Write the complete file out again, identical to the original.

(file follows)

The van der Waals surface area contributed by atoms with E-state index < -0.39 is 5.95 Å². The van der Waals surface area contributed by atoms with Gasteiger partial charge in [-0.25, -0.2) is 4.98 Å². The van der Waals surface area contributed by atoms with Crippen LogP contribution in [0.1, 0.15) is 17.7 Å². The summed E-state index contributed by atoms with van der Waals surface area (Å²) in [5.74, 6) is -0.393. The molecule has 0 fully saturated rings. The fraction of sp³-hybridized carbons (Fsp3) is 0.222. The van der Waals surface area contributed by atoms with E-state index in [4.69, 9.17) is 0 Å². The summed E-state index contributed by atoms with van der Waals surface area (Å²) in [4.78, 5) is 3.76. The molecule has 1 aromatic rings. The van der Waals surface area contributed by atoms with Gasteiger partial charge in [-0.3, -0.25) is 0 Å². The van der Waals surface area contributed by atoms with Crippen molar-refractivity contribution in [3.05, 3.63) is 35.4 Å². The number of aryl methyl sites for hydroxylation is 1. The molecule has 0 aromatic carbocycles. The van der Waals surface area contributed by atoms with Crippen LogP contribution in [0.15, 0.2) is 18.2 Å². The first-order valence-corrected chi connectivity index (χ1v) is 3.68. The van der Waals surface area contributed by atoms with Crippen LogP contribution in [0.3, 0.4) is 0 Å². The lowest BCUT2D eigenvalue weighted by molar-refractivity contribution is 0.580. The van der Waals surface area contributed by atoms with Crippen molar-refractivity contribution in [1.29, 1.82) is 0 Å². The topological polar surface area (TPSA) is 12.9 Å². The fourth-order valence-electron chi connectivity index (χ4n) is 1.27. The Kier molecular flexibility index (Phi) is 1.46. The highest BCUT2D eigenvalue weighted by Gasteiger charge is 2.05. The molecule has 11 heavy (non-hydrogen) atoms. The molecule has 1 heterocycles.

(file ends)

The van der Waals surface area contributed by atoms with E-state index < -0.39 is 5.95 Å². The van der Waals surface area contributed by atoms with Gasteiger partial charge in [-0.25, -0.2) is 4.98 Å². The van der Waals surface area contributed by atoms with Crippen LogP contribution in [0.1, 0.15) is 17.7 Å². The summed E-state index contributed by atoms with van der Waals surface area (Å²) in [5.74, 6) is -0.393. The molecule has 0 fully saturated rings. The fraction of sp³-hybridized carbons (Fsp3) is 0.222. The van der Waals surface area contributed by atoms with E-state index in [4.69, 9.17) is 0 Å². The summed E-state index contributed by atoms with van der Waals surface area (Å²) in [4.78, 5) is 3.76. The molecule has 1 aromatic rings. The van der Waals surface area contributed by atoms with Gasteiger partial charge in [-0.3, -0.25) is 0 Å². The van der Waals surface area contributed by atoms with Crippen molar-refractivity contribution in [3.05, 3.63) is 35.4 Å². The number of aryl methyl sites for hydroxylation is 1. The molecule has 0 aromatic carbocycles. The van der Waals surface area contributed by atoms with Crippen LogP contribution in [0.15, 0.2) is 18.2 Å². The first-order valence-corrected chi connectivity index (χ1v) is 3.68. The van der Waals surface area contributed by atoms with Crippen LogP contribution in [0.3, 0.4) is 0 Å². The lowest BCUT2D eigenvalue weighted by molar-refractivity contribution is 0.580. The van der Waals surface area contributed by atoms with Crippen molar-refractivity contribution in [1.29, 1.82) is 0 Å². The topological polar surface area (TPSA) is 12.9 Å². The fourth-order valence-electron chi connectivity index (χ4n) is 1.27. The Kier molecular flexibility index (Phi) is 1.46. The highest BCUT2D eigenvalue weighted by Gasteiger charge is 2.05. The molecule has 11 heavy (non-hydrogen) atoms. The molecule has 1 heterocycles.